While many teenagers would feel unsafe in a shark-infested sea that in their own neighbourhood, Luxolo Ponco feels this is safe.
His home is in the violent Khayelitsha township in Cape Town, but he has found refuge a short walk down a dusty road and over the dunes, at Monwabisi beach.
"When the gangs fight I come here to surf and I feel safe," he says.
Safety is relative. A week before Luxolo spoke to AFP a surfer was attacked by a Great White shark just a few kilometres down the beach.
And in June, a fisherman was shot dead by robbers before dawn on the same stretch of coastline.
But Luxolo, 17, is one of about 250 youths from Khayelitsha who have found a new perspective on life with Waves for Change, a non-governmental organisation founded and run by British surfer Tim Conibear.
With a cold wind blowing one recent winter's day, more than 30 children aged from seven upwards gathered cheerfully in a scruffy compound housing an old container full of surfboards and wetsuits.
The compound is surrounded by concrete walls topped with razor wire, but the contrast between their surroundings in Khayelitsha and the nearby beach is stark.
Khayelitsha sprawls for 43 square kilometres (16 square miles) of makeshift shacks and humble houses over a flat and featureless plain.
- 'No more gangsters' -
The beach looks out on the vast blue waters of False Bay, which curves from a dramatic mountain range in the east to Cape Point, Africa's most south-western tip.
The Cape's famed natural beauty draws multitudes of tourists, but South Africa is a work in progress just 20 years after the end of the racial system of apartheid, which barred people like Luxolo from 'whites-only' beaches.
The anger and despair among impoverished people who feel they have not benefited enough under the new black majority government often explodes into violence.
But on the beach at Monwabisi, the children and the teenagers put that behind them.
"I love surfing too much," says Thozamile Nompondo, a fit 19-year-old who has been with the programme since he was 16 and is one of the 'young leaders' of the project.
He says he sniffed glue and smoked marijuana, feeling pressured by his friends in the township to join one of the gangs.
"Since I joined surfing I said no more gangsters. It has changed my life."
The children pull on their wet-suits bought with sponsors' money, some a bit baggy and likely to let in more of the cold winter water than they should.
And some carry boards that are the worse for wear.
But when they reach the beach and have done their warm-up run, along with a traditional song and dance for energy, they plunge into the sea with astonishing confidence.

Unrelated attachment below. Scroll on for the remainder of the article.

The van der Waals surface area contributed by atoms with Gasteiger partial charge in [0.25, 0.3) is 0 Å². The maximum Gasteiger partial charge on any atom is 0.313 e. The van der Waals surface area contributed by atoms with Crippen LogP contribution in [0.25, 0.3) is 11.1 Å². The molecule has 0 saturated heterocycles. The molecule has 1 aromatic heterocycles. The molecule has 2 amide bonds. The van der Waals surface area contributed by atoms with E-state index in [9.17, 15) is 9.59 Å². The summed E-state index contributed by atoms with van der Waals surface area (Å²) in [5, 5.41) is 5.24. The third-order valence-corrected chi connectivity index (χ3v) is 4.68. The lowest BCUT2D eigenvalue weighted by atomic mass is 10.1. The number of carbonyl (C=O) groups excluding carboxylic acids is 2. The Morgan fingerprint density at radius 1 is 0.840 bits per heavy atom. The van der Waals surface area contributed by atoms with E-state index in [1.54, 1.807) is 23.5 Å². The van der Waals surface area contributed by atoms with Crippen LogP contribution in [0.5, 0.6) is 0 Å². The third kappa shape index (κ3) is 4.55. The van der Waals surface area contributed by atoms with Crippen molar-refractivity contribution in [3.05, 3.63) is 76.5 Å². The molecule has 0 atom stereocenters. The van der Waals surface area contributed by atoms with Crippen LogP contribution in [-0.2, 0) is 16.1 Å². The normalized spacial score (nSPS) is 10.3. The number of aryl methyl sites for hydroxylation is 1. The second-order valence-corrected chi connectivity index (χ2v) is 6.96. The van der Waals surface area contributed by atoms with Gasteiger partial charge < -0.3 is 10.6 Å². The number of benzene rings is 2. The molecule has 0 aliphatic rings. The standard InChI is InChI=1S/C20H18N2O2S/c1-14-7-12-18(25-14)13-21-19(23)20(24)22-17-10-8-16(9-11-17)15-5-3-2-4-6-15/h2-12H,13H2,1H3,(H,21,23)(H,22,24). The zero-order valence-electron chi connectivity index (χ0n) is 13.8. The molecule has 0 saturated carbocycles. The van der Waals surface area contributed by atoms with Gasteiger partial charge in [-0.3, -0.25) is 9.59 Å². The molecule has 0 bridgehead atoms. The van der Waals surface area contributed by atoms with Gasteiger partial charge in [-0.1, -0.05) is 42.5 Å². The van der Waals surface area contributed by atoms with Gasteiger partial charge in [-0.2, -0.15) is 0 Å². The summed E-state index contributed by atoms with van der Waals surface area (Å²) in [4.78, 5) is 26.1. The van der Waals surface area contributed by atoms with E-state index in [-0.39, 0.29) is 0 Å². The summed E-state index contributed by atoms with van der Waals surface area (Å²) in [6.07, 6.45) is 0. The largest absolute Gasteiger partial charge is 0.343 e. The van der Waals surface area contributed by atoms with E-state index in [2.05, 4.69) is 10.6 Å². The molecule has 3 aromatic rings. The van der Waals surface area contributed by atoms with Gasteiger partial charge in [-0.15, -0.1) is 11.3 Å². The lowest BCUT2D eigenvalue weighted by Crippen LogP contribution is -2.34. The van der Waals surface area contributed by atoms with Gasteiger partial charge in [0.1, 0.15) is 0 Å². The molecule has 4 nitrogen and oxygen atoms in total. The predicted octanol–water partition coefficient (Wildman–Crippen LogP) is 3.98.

Most of them could not swim when they joined the programme and have barely seen the beach, despite its proximity to their homes.
"There is this amazing resource on their doorstep -- people in other areas pay millions to live by the beach," says Conibear, 32.
A keen surfer who first came to South Africa with the ambition of becoming a wine maker, Conibear fell in love with both the Cape and a local woman, to whom he is now married.
Moved by the plight of people in the townships -- the name given to urban areas for blacks under apartheid -- he established Waves for Change with the idea of getting children hooked on surfing rather than the more negative attractions of their neighbourhood.
This helps secure regular attendance at the programme, which also "promotes active learning, open discussion and connection to further social, health and educational support", he says.
- 'The sea helped me change' -
Most of the children have experienced emotional trauma, ranging from physical and sexual abuse to domestic violence and neglect.
Many are referred to the programme by schools where they are seen to be struggling.
The children "learn to believe in themselves and realize they can achieve their goals," says Nolwazi Makhuluphala, the NGO's senior child and youth care officer.
Khayelitsha programme manager 'MacGyver' Ngeyakhe, 26, sporting a big smile through a few missing teeth, plenty of tattoos and an earring in each ear, has a past matching those of the children in his care.
"I was a bad boy. The sea helped me change," he says.
As evidence of the fact that the programme is doing the same for the youngsters in his care he points out that "they still wanted to surf the day of the shark attack".
A shy 13-year-old who gave his name only as Asenathi, had a wonderfully ironic explanation for this courage, unwittingly reflecting the fact that the sea was for so long a preserve of whites.
"We are scared of the sharks, but we told ourselves that we never heard that there were black people who were eaten by the sharks -- it's always white people only. That's what we told ourselves to keep us strong."